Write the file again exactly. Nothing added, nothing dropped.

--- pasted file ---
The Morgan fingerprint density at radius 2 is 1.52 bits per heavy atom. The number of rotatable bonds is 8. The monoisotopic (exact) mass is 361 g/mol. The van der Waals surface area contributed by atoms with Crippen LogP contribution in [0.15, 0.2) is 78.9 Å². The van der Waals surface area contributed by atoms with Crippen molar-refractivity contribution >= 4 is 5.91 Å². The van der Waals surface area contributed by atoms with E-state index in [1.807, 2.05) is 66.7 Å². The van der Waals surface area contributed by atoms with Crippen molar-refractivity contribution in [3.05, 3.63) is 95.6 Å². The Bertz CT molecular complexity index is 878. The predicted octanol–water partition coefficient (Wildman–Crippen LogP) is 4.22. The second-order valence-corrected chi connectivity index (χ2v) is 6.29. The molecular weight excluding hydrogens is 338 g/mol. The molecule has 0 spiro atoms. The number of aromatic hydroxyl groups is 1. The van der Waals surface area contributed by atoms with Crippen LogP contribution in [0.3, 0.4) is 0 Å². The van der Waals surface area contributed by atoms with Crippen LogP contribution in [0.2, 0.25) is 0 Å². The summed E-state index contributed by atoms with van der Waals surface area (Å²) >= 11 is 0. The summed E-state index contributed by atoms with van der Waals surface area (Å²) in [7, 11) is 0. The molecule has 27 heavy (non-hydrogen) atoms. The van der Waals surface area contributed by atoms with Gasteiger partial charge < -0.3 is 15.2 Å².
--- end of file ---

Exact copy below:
The Morgan fingerprint density at radius 2 is 1.52 bits per heavy atom. The number of rotatable bonds is 8. The monoisotopic (exact) mass is 361 g/mol. The van der Waals surface area contributed by atoms with Crippen LogP contribution in [0.15, 0.2) is 78.9 Å². The van der Waals surface area contributed by atoms with Crippen molar-refractivity contribution >= 4 is 5.91 Å². The van der Waals surface area contributed by atoms with E-state index in [1.807, 2.05) is 66.7 Å². The van der Waals surface area contributed by atoms with Crippen molar-refractivity contribution in [3.05, 3.63) is 95.6 Å². The Bertz CT molecular complexity index is 878. The predicted octanol–water partition coefficient (Wildman–Crippen LogP) is 4.22. The second-order valence-corrected chi connectivity index (χ2v) is 6.29. The molecular weight excluding hydrogens is 338 g/mol. The molecule has 0 spiro atoms. The number of aromatic hydroxyl groups is 1. The van der Waals surface area contributed by atoms with Crippen LogP contribution in [0.3, 0.4) is 0 Å². The van der Waals surface area contributed by atoms with Crippen LogP contribution in [0.2, 0.25) is 0 Å². The summed E-state index contributed by atoms with van der Waals surface area (Å²) >= 11 is 0. The summed E-state index contributed by atoms with van der Waals surface area (Å²) in [7, 11) is 0. The molecule has 27 heavy (non-hydrogen) atoms. The van der Waals surface area contributed by atoms with Gasteiger partial charge < -0.3 is 15.2 Å².